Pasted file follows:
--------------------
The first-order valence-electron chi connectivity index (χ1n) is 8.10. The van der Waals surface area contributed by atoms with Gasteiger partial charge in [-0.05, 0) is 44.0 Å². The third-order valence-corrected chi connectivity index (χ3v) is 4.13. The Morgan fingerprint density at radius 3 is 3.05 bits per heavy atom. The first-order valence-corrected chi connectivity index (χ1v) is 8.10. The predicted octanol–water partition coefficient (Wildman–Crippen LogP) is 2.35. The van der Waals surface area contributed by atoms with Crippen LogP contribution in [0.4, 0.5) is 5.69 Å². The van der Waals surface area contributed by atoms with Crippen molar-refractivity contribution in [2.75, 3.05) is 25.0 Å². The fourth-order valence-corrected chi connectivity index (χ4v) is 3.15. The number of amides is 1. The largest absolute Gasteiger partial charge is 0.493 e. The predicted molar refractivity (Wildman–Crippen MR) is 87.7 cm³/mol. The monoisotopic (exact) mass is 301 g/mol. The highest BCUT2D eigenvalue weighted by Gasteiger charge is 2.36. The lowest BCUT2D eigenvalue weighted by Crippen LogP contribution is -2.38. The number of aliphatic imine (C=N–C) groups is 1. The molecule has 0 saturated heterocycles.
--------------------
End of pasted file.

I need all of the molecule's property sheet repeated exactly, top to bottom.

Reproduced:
The first-order valence-electron chi connectivity index (χ1n) is 8.10. The van der Waals surface area contributed by atoms with Gasteiger partial charge in [-0.05, 0) is 44.0 Å². The third-order valence-corrected chi connectivity index (χ3v) is 4.13. The Morgan fingerprint density at radius 3 is 3.05 bits per heavy atom. The first-order valence-corrected chi connectivity index (χ1v) is 8.10. The predicted octanol–water partition coefficient (Wildman–Crippen LogP) is 2.35. The van der Waals surface area contributed by atoms with Crippen LogP contribution in [0.4, 0.5) is 5.69 Å². The van der Waals surface area contributed by atoms with Crippen molar-refractivity contribution in [2.75, 3.05) is 25.0 Å². The fourth-order valence-corrected chi connectivity index (χ4v) is 3.15. The number of amides is 1. The largest absolute Gasteiger partial charge is 0.493 e. The predicted molar refractivity (Wildman–Crippen MR) is 87.7 cm³/mol. The monoisotopic (exact) mass is 301 g/mol. The highest BCUT2D eigenvalue weighted by Gasteiger charge is 2.36. The lowest BCUT2D eigenvalue weighted by Crippen LogP contribution is -2.38. The number of aliphatic imine (C=N–C) groups is 1. The molecule has 0 saturated heterocycles.